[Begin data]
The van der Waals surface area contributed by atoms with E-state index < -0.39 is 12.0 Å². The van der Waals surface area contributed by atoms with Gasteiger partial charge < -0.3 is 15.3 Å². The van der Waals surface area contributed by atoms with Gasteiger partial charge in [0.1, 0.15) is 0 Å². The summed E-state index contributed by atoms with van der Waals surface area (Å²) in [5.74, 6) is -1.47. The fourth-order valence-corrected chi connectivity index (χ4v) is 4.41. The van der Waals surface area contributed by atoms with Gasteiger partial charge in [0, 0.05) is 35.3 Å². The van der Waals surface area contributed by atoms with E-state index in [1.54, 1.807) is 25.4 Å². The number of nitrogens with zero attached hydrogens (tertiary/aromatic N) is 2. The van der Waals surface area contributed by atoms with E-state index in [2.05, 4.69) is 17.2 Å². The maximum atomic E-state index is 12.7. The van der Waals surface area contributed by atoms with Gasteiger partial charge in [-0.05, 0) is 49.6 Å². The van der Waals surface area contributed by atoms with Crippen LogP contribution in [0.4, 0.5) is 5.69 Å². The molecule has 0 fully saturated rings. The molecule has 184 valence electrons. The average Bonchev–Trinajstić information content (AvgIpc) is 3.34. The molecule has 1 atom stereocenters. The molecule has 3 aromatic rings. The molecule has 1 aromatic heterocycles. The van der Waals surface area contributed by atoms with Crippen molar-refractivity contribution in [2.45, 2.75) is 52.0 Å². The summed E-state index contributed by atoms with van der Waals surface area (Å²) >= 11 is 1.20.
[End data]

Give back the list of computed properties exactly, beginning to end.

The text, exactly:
The van der Waals surface area contributed by atoms with E-state index < -0.39 is 12.0 Å². The van der Waals surface area contributed by atoms with Gasteiger partial charge < -0.3 is 15.3 Å². The van der Waals surface area contributed by atoms with Gasteiger partial charge in [0.1, 0.15) is 0 Å². The summed E-state index contributed by atoms with van der Waals surface area (Å²) in [5.74, 6) is -1.47. The fourth-order valence-corrected chi connectivity index (χ4v) is 4.41. The van der Waals surface area contributed by atoms with Gasteiger partial charge in [0, 0.05) is 35.3 Å². The van der Waals surface area contributed by atoms with E-state index in [1.54, 1.807) is 25.4 Å². The number of nitrogens with zero attached hydrogens (tertiary/aromatic N) is 2. The van der Waals surface area contributed by atoms with E-state index in [2.05, 4.69) is 17.2 Å². The maximum atomic E-state index is 12.7. The van der Waals surface area contributed by atoms with Gasteiger partial charge in [-0.05, 0) is 49.6 Å². The van der Waals surface area contributed by atoms with Crippen LogP contribution in [0.4, 0.5) is 5.69 Å². The molecule has 0 fully saturated rings. The molecule has 184 valence electrons. The average Bonchev–Trinajstić information content (AvgIpc) is 3.34. The molecule has 1 atom stereocenters. The molecule has 3 aromatic rings. The molecule has 1 aromatic heterocycles. The van der Waals surface area contributed by atoms with Crippen molar-refractivity contribution in [2.45, 2.75) is 52.0 Å². The summed E-state index contributed by atoms with van der Waals surface area (Å²) >= 11 is 1.20.